Ah, Cambridge Analytica, the belly of this beast. At the very least, we know they were mining Facebook via “Free Personality Tests!” (bet you took one, didn’t you?), thereby learning useful things about you. Not the personality test, though if it was the Five Factor it probably helped. Nope, they wanted to know income, political leanings, things you most frequently posted about, stuff that suggested your greatest fears, anxieties, uncertainties, etc. Then, they would feed stuff to you to stoke those fears and make you think Donnie-boi would fix you up.
Cambridge Analytica even says they will supply sex workers and bribe officials to create fodder for use in blackmail and reputation destruction, according to UK’s Channel 4. They claim that their discussions of such matters were to discover if potential clients wanted to use such illicit methods. Of course, if that were the issue they could have simply asked the potential client if they wanted to use such methods directly. Example, “It’s possible, of course, to hire people who will offer bribes or send create sexual stings. Are you interested in such things being done?” Asking by acting like you have done it is just silly, watch the video. It’s towards the end. It’s worth it. Hoisted on their own stinging petard, eh?
The world is very messed up right now if these folks are creating our political landscape.
We need a national law, international law, that says that personally identifiable information cannot be sold to others, nor passed on through subsidiaries. If Facebook wants to use it, fine. But, Facebook can’t let others know anything about you nor use their ability to know stuff about you to tailor content to you. Oh, wait, does that mean their business model would get undercut. Yep. Facebook may have to get used to only making money on selling aggregated data. Reduced profits, oh my!
Of course, this kind of post will come off as me dissing that which I once did. It’s like the reformed alcoholic or former religious adherent laying on the negativity to resolve the cognitive dissonance between new behavior and old behavior. That’s valid. I do have cognitive dissonance to resolve, that’s for sure.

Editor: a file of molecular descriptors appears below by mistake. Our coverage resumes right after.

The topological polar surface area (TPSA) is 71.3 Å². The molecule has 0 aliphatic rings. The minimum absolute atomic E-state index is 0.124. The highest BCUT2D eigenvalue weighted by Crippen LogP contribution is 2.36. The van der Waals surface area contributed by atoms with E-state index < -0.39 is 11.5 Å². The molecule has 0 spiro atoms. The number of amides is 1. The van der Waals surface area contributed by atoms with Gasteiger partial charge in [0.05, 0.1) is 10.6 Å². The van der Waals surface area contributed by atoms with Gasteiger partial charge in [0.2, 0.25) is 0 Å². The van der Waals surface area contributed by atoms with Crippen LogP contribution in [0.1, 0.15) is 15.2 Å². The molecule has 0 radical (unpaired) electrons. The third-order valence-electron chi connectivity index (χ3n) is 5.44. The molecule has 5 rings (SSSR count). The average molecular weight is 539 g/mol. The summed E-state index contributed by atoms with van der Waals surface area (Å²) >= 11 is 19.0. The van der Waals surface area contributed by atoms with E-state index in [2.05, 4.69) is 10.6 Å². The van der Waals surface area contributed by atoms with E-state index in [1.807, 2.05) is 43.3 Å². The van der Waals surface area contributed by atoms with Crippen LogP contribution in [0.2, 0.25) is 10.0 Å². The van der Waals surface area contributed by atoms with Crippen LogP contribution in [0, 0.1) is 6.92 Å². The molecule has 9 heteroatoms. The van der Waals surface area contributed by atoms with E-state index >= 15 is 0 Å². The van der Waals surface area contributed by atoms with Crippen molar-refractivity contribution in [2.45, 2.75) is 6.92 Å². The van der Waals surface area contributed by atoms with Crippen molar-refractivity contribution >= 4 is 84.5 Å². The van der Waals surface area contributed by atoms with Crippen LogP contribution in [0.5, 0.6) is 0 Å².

Facebook is alleged to have 2 billion persons. Besides the many people who have two accounts there (I did for a few weeks), there are many accounts that represent no living or formerly living person.
Facebook, and their ilk, create a kind of currency that is then exploited to manipulate our feelings about things. And, not just Facebook, but Amazon, comment sections of news sites, and so forth. The exploitation comes through creation of fake accounts, taking only a few minutes each, which then are sold to click farms and the like that use these fake personas to make it appear that a new product is awesome/horrible, an idea is brilliant/destructive, etc.
The Russians didn’t invent subverting social media to influence opinion, they just took it to its natural next step: influence an election. They’ve been doing it for years in smaller countries of the Baltic, maybe elsewhere. They’ve learned defensive measures. Practice makes perfect and they went for the big fish, the USA.
It starts here, probably not for Russians, but for the folks who use these methods for comparatively mundane purposes. A ‘onlining’ farm in Cebu City, Philippines, young women make money to go to college hoping to build a life that resembles the lives they create at the rate of one every 3 minutes.